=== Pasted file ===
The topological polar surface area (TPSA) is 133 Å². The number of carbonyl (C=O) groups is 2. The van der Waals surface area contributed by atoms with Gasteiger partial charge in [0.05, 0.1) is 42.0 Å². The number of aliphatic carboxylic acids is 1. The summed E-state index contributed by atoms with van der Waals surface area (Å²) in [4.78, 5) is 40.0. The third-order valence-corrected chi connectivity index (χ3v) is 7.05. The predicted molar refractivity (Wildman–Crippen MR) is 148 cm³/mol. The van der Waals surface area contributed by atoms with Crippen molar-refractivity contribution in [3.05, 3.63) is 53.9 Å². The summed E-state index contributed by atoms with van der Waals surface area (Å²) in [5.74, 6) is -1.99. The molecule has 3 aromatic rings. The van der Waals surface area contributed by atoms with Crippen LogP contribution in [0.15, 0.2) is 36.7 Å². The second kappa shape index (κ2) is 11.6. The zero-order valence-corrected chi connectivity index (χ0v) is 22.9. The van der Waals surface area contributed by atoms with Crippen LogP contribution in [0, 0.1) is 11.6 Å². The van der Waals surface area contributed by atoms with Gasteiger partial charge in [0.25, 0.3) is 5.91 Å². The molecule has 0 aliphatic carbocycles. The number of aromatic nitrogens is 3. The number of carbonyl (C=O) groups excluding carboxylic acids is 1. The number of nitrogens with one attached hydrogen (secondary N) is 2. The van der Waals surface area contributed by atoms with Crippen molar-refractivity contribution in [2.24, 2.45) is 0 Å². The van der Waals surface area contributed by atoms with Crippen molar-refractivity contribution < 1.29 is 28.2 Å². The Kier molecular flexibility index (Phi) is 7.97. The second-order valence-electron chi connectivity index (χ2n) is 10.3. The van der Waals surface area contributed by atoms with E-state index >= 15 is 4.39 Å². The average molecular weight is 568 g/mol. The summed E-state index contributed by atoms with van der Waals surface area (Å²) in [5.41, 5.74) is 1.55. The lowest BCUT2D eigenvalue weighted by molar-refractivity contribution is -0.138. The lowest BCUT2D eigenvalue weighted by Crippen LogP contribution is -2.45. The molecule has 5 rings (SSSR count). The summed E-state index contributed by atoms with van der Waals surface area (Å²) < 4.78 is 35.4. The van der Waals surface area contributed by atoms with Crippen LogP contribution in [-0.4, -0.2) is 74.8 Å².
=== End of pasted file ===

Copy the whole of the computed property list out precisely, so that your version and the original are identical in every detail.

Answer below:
The topological polar surface area (TPSA) is 133 Å². The number of carbonyl (C=O) groups is 2. The van der Waals surface area contributed by atoms with Gasteiger partial charge in [0.05, 0.1) is 42.0 Å². The number of aliphatic carboxylic acids is 1. The summed E-state index contributed by atoms with van der Waals surface area (Å²) in [4.78, 5) is 40.0. The third-order valence-corrected chi connectivity index (χ3v) is 7.05. The predicted molar refractivity (Wildman–Crippen MR) is 148 cm³/mol. The van der Waals surface area contributed by atoms with Crippen molar-refractivity contribution in [3.05, 3.63) is 53.9 Å². The summed E-state index contributed by atoms with van der Waals surface area (Å²) in [5.74, 6) is -1.99. The molecule has 3 aromatic rings. The van der Waals surface area contributed by atoms with Crippen LogP contribution in [0.15, 0.2) is 36.7 Å². The second kappa shape index (κ2) is 11.6. The zero-order valence-corrected chi connectivity index (χ0v) is 22.9. The van der Waals surface area contributed by atoms with Crippen LogP contribution in [0, 0.1) is 11.6 Å². The van der Waals surface area contributed by atoms with Gasteiger partial charge in [0.25, 0.3) is 5.91 Å². The molecule has 0 aliphatic carbocycles. The number of aromatic nitrogens is 3. The number of carbonyl (C=O) groups excluding carboxylic acids is 1. The number of nitrogens with one attached hydrogen (secondary N) is 2. The van der Waals surface area contributed by atoms with Crippen molar-refractivity contribution in [2.24, 2.45) is 0 Å². The van der Waals surface area contributed by atoms with Crippen molar-refractivity contribution < 1.29 is 28.2 Å². The Kier molecular flexibility index (Phi) is 7.97. The second-order valence-electron chi connectivity index (χ2n) is 10.3. The van der Waals surface area contributed by atoms with E-state index >= 15 is 4.39 Å². The average molecular weight is 568 g/mol. The summed E-state index contributed by atoms with van der Waals surface area (Å²) in [5.41, 5.74) is 1.55. The lowest BCUT2D eigenvalue weighted by molar-refractivity contribution is -0.138. The lowest BCUT2D eigenvalue weighted by Crippen LogP contribution is -2.45. The molecule has 5 rings (SSSR count). The summed E-state index contributed by atoms with van der Waals surface area (Å²) < 4.78 is 35.4. The van der Waals surface area contributed by atoms with Crippen LogP contribution in [-0.4, -0.2) is 74.8 Å².